Edinburgh set to impose tourist tax in UK first
The city of Edinburgh is poised to become the first city in the United Kingdom to introduce a tourist tax for overnight stays.
On Thursday, councillors approved a proposal to impose a tourist levy of £2 (about P135) per night for overnight hotel and Airbnb stays as part of a scheme to reinvest the revenue into the city.
The move is set to make Edinburgh the first in the U.K. to impose a tourist tax.
It is estimated the tax will raise £14.6 million (P985 million).
The levy would be capped after seven consecutive nights to protect seasonal and festival workers who stay in the city for extended periods of time.
“The capital’s population is increasing rapidly and visitor numbers continue to grow, due to Edinburgh being a fantastic place to live, work, visit and invest,” said council leader Adam McVey in a statement released ahead of the vote last month.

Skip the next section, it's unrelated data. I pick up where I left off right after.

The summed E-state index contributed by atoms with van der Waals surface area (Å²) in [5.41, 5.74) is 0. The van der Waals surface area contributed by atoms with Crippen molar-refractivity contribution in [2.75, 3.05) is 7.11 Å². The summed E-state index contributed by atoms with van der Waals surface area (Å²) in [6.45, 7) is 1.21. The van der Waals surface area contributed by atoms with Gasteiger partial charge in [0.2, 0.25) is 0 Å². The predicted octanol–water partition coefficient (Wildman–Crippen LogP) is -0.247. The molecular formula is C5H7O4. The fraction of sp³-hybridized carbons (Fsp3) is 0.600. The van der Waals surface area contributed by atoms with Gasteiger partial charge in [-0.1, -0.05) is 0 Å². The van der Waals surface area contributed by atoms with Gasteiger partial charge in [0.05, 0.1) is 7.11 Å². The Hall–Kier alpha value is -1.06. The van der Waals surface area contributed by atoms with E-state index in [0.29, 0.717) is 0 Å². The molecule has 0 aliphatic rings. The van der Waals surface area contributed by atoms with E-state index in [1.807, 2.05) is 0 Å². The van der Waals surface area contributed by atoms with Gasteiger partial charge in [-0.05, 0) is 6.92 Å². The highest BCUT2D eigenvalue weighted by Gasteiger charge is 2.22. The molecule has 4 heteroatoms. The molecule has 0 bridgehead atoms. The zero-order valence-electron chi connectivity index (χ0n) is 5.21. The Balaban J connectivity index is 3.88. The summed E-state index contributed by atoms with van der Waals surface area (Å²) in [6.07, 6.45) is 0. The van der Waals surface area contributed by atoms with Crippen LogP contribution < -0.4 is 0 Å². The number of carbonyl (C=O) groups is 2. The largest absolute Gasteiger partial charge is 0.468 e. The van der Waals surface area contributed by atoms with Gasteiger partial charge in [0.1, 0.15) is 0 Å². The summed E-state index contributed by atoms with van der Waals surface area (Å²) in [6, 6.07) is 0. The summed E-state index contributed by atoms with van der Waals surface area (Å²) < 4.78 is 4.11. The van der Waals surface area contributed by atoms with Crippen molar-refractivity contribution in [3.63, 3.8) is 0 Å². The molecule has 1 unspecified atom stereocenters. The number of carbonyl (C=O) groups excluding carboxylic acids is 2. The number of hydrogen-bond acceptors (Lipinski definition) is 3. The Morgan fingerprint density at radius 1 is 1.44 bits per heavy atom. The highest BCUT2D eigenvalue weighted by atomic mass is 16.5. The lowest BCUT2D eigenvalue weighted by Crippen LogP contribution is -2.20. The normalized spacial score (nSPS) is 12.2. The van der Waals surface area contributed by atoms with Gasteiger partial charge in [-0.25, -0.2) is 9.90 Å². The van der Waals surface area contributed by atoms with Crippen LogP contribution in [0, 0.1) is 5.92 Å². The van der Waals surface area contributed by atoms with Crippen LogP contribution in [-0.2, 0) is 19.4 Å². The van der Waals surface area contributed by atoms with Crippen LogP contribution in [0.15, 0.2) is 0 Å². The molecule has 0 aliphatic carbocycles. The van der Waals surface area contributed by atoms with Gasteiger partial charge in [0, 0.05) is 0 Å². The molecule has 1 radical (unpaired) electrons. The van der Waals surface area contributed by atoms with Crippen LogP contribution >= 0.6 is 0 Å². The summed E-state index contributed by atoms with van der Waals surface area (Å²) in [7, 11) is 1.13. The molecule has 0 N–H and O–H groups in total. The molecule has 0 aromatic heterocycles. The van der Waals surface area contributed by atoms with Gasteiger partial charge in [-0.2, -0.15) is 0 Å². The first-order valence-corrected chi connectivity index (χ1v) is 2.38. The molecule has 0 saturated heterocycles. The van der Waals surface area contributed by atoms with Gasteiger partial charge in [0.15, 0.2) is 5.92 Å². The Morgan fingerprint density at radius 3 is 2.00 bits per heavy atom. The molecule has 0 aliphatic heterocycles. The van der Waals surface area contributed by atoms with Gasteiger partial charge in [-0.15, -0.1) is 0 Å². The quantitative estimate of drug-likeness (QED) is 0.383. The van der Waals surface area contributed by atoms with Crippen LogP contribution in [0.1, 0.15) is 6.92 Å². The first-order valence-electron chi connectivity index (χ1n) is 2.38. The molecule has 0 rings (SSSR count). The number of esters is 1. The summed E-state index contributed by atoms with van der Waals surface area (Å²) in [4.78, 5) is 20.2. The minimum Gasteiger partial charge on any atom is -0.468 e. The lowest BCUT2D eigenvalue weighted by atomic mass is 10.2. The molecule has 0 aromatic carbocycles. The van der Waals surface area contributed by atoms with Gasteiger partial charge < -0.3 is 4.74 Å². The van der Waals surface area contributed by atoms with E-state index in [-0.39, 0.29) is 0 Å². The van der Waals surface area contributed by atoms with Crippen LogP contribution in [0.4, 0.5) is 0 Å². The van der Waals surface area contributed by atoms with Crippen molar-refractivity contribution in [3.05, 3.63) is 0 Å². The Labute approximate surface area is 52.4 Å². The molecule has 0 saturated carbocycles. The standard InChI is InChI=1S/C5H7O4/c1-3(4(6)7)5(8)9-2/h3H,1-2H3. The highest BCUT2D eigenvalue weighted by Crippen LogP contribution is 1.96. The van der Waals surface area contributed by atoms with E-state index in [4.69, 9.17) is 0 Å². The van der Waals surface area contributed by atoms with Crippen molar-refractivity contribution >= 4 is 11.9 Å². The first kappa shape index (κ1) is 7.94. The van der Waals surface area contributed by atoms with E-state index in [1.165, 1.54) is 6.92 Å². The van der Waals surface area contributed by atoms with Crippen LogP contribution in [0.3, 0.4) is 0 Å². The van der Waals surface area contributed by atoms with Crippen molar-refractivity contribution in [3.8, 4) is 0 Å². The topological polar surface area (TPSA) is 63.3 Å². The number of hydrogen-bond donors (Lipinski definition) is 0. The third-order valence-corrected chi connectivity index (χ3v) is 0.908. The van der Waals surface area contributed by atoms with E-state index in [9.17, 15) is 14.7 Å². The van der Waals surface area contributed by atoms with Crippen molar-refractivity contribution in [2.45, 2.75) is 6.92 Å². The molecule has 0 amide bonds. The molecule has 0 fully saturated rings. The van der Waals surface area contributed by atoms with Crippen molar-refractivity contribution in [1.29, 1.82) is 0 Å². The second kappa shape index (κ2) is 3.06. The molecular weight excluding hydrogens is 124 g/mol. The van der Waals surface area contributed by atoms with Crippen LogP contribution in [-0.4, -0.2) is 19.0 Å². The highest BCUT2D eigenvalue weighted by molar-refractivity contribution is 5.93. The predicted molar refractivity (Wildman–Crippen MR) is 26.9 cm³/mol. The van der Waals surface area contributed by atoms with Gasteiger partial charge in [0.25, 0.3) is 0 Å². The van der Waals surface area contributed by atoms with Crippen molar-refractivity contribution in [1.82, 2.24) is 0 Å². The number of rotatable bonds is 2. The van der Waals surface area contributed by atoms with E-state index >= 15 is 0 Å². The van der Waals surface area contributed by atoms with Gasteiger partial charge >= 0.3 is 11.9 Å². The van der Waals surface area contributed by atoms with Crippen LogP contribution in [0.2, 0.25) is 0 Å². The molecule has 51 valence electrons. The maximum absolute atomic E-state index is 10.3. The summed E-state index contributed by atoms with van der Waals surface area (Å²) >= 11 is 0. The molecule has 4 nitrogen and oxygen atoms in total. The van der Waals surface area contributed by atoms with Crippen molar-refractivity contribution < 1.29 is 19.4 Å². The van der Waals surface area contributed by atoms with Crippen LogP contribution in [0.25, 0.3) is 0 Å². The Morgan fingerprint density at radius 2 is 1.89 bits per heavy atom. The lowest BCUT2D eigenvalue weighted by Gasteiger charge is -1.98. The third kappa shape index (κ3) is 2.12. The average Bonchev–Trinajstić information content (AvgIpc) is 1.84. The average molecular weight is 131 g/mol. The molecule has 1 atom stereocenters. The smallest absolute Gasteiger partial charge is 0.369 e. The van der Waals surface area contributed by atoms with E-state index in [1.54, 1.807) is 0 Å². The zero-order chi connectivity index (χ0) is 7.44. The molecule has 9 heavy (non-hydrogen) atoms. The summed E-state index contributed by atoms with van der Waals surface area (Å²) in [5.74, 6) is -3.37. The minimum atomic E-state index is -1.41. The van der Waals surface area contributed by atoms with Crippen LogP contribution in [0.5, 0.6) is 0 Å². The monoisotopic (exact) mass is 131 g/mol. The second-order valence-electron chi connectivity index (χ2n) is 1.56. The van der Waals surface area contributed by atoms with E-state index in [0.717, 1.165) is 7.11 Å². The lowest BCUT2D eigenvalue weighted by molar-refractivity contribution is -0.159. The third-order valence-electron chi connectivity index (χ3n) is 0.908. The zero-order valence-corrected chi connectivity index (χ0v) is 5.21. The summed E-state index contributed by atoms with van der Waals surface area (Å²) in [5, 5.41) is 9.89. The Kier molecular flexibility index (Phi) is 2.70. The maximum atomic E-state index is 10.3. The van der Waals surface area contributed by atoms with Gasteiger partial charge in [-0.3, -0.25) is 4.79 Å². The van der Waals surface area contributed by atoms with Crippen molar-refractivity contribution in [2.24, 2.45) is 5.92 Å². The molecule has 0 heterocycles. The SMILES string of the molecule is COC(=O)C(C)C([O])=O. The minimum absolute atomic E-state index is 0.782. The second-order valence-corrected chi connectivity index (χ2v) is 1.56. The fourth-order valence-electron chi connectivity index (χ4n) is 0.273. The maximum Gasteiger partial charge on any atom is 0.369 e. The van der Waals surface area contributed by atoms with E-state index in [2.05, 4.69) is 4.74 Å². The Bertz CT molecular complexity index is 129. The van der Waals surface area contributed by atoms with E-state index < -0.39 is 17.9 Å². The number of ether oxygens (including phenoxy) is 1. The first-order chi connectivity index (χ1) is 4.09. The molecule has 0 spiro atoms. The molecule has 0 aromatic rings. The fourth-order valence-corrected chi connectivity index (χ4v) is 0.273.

“Our economic strength has brought us a great deal of success as a city but the reality is, without an additional income stream, we will struggle to manage and support this success in future. Tourism and hospitality are key drivers of our economy and this levy provides us with a way to sustainably support its continued success and reduce impacts on residents all year round.”
Edinburgh may become the first U.K. city to implement the levy, but tourist taxes have already been in place in European cities like Paris, Rome, Berlin, Vienna, Bruges, Florence and Barcelona. JB
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